Harare: The Zimbabwe government has accused Britain and Australia of trying to keep cricket as "a white and colonial sport", the state-controlled 'Herald' reported on Monday. "If the British and the Australians want to keep cricket as a white and colonial sport, then they should do so alone because we are not interested in their rubbish," Information Minister Jonathan Moyo told the paper His comments come amid mounting pressure by political leaders in Britain and Australia for the two countries not to let their teams come to Zimbabwe next year to play matches here as part of the 2003 World Cup.
The two governments accuse President Robert Mugabe's government of human rights abuses, and of staying in power through fraudulent elections. On Sunday the British government said the English team should pull out of the matches that are scheduled to be played here in February. Australian Prime Minister John Howard Monday urged the International Cricket Council (ICC) to reconsider staging the matches in Zimbabwe. But both Howard and Britain's Prime Minister Tony Blair have said their governments cannot stop the matches from going ahead.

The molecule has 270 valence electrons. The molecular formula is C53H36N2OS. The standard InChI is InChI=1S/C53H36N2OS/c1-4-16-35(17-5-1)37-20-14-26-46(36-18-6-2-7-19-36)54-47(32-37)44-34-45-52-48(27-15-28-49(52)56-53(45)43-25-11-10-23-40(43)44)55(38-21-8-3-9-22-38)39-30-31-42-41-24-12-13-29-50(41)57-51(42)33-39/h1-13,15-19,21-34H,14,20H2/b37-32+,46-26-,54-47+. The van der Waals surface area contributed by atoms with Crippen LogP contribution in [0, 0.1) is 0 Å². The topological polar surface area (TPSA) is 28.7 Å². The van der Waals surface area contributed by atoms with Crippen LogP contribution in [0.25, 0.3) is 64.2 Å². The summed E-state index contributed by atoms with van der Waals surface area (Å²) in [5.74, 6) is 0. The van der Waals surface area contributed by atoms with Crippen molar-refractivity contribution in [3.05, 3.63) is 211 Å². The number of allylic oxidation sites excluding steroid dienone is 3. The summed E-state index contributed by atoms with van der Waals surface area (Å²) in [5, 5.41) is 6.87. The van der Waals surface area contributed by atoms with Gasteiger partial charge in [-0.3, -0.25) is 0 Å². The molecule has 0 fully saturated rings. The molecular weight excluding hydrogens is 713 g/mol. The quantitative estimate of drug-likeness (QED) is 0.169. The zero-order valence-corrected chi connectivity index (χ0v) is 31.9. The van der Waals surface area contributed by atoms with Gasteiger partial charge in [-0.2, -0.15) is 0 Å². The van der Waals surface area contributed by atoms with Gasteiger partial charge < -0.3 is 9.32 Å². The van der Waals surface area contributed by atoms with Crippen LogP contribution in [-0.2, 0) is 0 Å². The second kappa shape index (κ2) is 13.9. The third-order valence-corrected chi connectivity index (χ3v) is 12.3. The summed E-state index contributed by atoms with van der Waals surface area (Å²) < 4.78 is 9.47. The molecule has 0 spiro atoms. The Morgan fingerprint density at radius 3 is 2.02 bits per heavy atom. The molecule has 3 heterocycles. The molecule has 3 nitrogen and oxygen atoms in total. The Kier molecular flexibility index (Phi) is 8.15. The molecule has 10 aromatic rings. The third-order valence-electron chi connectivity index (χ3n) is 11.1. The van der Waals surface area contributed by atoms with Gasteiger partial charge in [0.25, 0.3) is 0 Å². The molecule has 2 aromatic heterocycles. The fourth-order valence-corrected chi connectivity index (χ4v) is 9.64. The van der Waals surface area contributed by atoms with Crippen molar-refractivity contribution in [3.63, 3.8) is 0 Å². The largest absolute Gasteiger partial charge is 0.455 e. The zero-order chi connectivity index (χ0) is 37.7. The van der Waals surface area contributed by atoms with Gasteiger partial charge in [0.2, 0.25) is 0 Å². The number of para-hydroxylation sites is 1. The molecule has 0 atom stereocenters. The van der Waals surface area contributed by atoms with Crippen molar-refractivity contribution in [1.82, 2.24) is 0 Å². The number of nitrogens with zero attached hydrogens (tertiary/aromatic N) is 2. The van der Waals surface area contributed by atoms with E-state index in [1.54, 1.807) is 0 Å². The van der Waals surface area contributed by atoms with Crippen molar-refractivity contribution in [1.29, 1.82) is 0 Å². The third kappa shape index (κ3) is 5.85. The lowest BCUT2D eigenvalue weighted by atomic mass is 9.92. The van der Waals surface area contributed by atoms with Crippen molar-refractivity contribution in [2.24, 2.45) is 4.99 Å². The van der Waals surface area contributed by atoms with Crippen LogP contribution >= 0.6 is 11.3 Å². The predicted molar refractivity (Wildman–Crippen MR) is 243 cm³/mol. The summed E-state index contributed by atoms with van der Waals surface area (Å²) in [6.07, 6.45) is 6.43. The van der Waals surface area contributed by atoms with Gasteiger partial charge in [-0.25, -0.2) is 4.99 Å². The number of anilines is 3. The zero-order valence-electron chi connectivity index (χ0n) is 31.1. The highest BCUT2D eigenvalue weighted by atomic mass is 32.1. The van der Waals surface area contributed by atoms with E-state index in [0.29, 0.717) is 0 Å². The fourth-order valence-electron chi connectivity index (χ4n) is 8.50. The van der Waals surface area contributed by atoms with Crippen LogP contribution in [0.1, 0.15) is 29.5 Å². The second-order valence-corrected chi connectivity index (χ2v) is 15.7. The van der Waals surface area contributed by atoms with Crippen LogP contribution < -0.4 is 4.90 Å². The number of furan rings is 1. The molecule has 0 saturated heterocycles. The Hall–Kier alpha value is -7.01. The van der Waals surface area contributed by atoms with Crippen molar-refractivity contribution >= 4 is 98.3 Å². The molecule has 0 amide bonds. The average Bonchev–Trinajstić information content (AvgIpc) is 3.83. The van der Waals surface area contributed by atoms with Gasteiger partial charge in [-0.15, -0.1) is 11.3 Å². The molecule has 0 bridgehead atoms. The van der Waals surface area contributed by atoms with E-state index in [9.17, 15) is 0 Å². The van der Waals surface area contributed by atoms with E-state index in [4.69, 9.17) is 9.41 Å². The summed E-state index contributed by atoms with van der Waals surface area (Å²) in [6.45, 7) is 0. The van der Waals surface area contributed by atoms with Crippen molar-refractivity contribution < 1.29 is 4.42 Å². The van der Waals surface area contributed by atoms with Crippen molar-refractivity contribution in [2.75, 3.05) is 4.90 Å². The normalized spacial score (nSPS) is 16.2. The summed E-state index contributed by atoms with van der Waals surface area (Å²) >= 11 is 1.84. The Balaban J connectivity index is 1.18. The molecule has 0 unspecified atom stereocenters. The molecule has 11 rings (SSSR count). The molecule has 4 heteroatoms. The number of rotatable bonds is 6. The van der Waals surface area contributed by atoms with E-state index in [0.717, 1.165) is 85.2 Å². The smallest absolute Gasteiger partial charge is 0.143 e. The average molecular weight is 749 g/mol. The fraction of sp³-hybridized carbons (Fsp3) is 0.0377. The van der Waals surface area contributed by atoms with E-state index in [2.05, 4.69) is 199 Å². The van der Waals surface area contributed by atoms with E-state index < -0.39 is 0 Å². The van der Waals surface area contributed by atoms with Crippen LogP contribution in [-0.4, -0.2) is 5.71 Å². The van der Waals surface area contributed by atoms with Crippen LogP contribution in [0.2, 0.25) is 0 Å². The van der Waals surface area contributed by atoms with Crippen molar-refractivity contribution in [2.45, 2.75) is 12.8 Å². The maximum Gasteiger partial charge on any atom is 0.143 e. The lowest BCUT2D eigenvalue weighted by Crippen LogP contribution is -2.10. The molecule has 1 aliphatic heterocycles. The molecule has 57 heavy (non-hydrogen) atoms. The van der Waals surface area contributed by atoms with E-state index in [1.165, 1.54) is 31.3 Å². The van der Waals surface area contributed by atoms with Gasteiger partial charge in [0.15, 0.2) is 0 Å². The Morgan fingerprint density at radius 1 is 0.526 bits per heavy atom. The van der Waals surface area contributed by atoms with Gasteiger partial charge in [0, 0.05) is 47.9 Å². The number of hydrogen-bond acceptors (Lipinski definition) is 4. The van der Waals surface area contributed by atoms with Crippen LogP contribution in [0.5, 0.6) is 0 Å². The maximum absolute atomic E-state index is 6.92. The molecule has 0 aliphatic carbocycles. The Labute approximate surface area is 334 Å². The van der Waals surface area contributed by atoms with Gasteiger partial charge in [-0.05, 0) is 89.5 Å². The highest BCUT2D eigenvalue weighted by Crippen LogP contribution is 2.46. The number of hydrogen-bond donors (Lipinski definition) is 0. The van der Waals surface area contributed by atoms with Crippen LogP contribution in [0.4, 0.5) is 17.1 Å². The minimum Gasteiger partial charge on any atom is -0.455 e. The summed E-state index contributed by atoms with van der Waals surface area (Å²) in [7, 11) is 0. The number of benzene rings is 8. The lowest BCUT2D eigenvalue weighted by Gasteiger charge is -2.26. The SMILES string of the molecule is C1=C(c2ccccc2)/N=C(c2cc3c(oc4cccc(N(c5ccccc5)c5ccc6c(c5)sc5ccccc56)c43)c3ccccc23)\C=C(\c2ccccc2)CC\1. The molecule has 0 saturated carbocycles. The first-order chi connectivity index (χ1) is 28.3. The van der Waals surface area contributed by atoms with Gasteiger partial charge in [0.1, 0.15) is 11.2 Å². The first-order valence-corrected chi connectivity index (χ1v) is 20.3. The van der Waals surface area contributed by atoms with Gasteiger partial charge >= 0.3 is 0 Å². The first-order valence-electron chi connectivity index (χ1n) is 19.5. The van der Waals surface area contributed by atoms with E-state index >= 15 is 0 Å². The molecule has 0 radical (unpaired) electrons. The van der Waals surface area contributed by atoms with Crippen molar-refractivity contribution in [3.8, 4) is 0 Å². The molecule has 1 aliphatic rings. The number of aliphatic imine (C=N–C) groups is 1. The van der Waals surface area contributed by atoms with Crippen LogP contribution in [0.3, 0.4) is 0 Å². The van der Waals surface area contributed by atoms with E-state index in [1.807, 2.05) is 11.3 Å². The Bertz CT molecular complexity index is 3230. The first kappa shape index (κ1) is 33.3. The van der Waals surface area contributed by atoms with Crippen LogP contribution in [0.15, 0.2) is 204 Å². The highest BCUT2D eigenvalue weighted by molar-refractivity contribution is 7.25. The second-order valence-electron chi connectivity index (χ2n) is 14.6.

"It is a false, well-orchestrated and well-timed move to give a new lease of life to British propaganda against Zimbabwe," Moyo said. He said by allowing Zimbabwe to co-host the tournament, which will also have matches played in Kenya and South Africa, cricket would be made more accessible to Zimbabwe's black majority.
The ICC visited Zimbabwe last month to inspect the conditions in the country ahead of the tournament in February and March next year, and declared the country safe enough for the matches. "This is obviously not about safety and security, it is just political mumbo-jumbo," said Moyo.